Archive for the Plants/Trees and Sustainable Planting Category

Rose Ave. Rehabilitation

Rose Ave. Rehabilitation
Save Maumee’s Work Site 2021 501 Rose Ave. New Haven, IN 46774 Rose Ave Specification Plan Implemented in 2020 thanks to Great Lakes Restoration Grant through the USDA Forest Service October 18, 2020 Completed planting over 3 days Added 550 trees (25% shrubs & 75% trees) 1,400 linear feet by 64 feet wide of invasive removal (>square feet) & large trash removal of historic rubbish This is a private property site, but we are inviting you to come help make it better with us on event days! DO NOT DRIVE OR PARK ON THE HILL Please leave only footprints and take only TRASH. Stay on the paths Do not move wood, stones, plants/trees, wildlife and please be respectful. IDEM update Sept 1 2020: water testing & regulatory correspondence  IDEM update 2020 December: site photos & maps Trier and Bullerman converging HUC12 Watershed Map CLICK HERE FOR ALL SAVE MAUMEE’S UPCOMING EVENTS   See the pictures from: 2020 October 3-Day Tree Planting of 550 trees at Rose Ave. 2020 Earth Day Trash Clean Up at Rose Ave Please click to fill out Please sign the LIABILITY WAIVER PDF CLICK HERE TO EMAIL IT! Our projects heart & soul is in ourRead more

RiverFest at IPFW – Save Maumee Represented

Presentation: June 22, 2013  10:30AM – 11AM Title: What can we do to make our 3 Rivers better; In-depth thought into surface water Director, Abigail King said SMGO will release their new initiatives at RiverFest, that will “draw many eyes to the importance of water quality.” “We plan to demonstrate the symbiotic relationship between stream health and how it is directly related to human health and recreation.” By: Abigail King, Save Maumee Grassroots Organization Director & Founder Secretary of Heartland Communities Inc. (Save Maumee’s nonprofit 501C3 fiscal sponsor) Upper Maumee Watershed Partnership Treasurer Maumee Valley Heritage Corridor; Region I Environmental Consultant ACTIVE PRESENTATION FOR RIVERFEST ATTENDEES: Save Maumee Grassroots Organization will be passing out native riverbank seed & chaff in salvaged reusable cotton-cloth bags at RiverFest.  SMGO wants these diverse and desirable contents to be planted on any local streambank. Directions on the bag include, “if you want these seeds to grow, and work to improve water quality; only plant where nothing green grows, dirt is exposed, near an open water source, in an area that will NOT be mowed.  Then STOMP the seeds down flat with your shoes, flattening the open soil down, so it does not float away during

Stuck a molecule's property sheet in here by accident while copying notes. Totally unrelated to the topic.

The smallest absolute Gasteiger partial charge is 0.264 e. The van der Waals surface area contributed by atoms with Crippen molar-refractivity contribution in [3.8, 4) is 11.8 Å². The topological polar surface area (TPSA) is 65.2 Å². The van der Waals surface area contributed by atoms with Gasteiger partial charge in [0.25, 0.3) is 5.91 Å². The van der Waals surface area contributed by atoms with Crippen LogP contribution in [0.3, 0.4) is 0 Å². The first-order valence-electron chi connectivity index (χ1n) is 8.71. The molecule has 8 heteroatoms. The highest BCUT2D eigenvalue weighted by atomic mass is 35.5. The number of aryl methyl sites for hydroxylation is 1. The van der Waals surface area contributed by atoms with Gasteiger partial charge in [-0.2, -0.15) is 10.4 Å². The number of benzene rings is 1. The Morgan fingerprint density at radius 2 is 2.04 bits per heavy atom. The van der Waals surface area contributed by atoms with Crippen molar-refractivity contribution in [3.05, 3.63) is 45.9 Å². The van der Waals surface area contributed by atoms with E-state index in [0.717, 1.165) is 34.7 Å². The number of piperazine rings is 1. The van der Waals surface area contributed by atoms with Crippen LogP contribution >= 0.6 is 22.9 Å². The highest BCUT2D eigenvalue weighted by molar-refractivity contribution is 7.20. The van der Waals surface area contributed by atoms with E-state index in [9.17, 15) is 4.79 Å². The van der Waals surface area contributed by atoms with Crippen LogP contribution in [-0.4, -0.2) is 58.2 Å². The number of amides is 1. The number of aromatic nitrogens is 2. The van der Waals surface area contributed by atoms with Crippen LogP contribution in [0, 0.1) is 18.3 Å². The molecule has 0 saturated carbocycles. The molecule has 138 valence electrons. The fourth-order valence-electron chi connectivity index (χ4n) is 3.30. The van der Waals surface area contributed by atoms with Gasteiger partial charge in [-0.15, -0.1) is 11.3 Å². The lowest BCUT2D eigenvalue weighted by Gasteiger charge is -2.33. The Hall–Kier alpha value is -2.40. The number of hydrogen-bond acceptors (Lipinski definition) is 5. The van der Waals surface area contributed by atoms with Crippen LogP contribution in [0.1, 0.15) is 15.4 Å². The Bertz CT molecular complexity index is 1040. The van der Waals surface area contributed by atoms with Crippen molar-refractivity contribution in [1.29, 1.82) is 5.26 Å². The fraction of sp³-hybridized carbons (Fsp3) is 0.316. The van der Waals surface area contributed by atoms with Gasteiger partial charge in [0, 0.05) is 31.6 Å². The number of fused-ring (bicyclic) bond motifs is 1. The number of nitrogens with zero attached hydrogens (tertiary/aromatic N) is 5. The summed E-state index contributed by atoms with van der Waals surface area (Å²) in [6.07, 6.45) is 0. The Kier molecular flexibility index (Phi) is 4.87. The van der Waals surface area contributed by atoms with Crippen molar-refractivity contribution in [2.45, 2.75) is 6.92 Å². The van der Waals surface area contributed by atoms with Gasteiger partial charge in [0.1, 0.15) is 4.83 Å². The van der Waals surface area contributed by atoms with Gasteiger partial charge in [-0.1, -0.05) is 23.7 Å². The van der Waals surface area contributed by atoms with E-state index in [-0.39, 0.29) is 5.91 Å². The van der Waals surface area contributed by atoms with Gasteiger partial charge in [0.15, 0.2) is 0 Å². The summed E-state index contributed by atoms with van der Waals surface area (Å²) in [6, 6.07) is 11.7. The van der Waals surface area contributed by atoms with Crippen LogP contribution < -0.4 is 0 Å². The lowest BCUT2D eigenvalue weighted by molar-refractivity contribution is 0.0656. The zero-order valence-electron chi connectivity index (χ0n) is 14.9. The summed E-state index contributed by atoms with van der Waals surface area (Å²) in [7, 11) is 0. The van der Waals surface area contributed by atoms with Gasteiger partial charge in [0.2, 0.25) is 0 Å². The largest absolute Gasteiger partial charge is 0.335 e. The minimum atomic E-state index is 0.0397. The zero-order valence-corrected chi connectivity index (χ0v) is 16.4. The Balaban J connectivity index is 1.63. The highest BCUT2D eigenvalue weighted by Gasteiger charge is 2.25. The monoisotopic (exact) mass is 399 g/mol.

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IPFW Environmental Conservation Class-Field work with Save Maumee

Dr. Jordan Marshall – IPFW Environmental Conservation Class Monday October 15, 2012 1:30– 2:30pm Location: St. Joseph and St. Marys converge into the headwaters of the Maumee River – .7 miles downstream easterly Hosey Dam (at N. Anthony Bridge) North bank of the Maumee River; (floodway/spillway- direct middle) sand, loam, clay, river sediment NUMBER OF VOLUNTEER PARTICIPANTS – 24 Save Maumee Programing Project with IPFW Environmental Conservation Class In-kind student volunteers completed restoration project CLICK HERE FOR PICTURES In the floodway we planted 4 Pin Oak, 2 Mulberry, 2 River Birch, and one Hornbeam and 30 Oak Acorns into the stretch of river where Save Maumee conducts the majority of conservation projects.  As a group today, we also planted native DNR approved seeds; Big Blue Stem, Indian Grass, Switchgrass, New England Aster, Grass Leaved Goldenrod, Prairie Dock, Virginia Mountain Mint, Ironweed, Purple Coneflower, Monarda, and Black Eyed Susan and a few unidentified sedges.  We installed the seed blend under 19 feet of coconut mesh, called erosion-control-mats or GeoJute.  GeoJute is made from coconut fiber that will completely disintegrate in approximately 5 years. The coconut mesh is to hold down new life as the water raises and flows over the floodway. Dr.

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Save Maumee Earth Day 2012 ~ 7th Annual Celebration

INVITATION Sunday April 22, 2012 11am-4pm Come to our Open-Non-House! Plant trees, seed, plant plugs, install erosion control mats and remove garbage on the banks of the Maumee when you have an hour or five to spare, rally for clean water, support your local waterways…and have fun doing it with live entertainment! Cleansing the riverbanks of garbage 11am – 4pm  – You won’t be able to miss it meet us at the big tent! LOCATION: On the corner of N. Anthony Blvd. and Niagara Dr. We will meet here: View Larger MapPEOPLE WITH TRUCKS BE HERE AT NOON! – We will be sending you to remote sites for clean-up of other river areas! WHAT TIME exactly are things happening?  Well, the day rolls out like a rushing river so here is a general guide to events…. 11am – I.C. Coldwater will present on water quality locally 11am – 3:30pm – Silent Auction (see items for bid below) 11am-4pm     Education & Displays all day  (see time sheet at INFO table when you arrive) NOON – Bring your trucks meet at the dumpster for remote site clean-up In 2012 we plan to remove trash from streams and waterways from Eagle Marsh to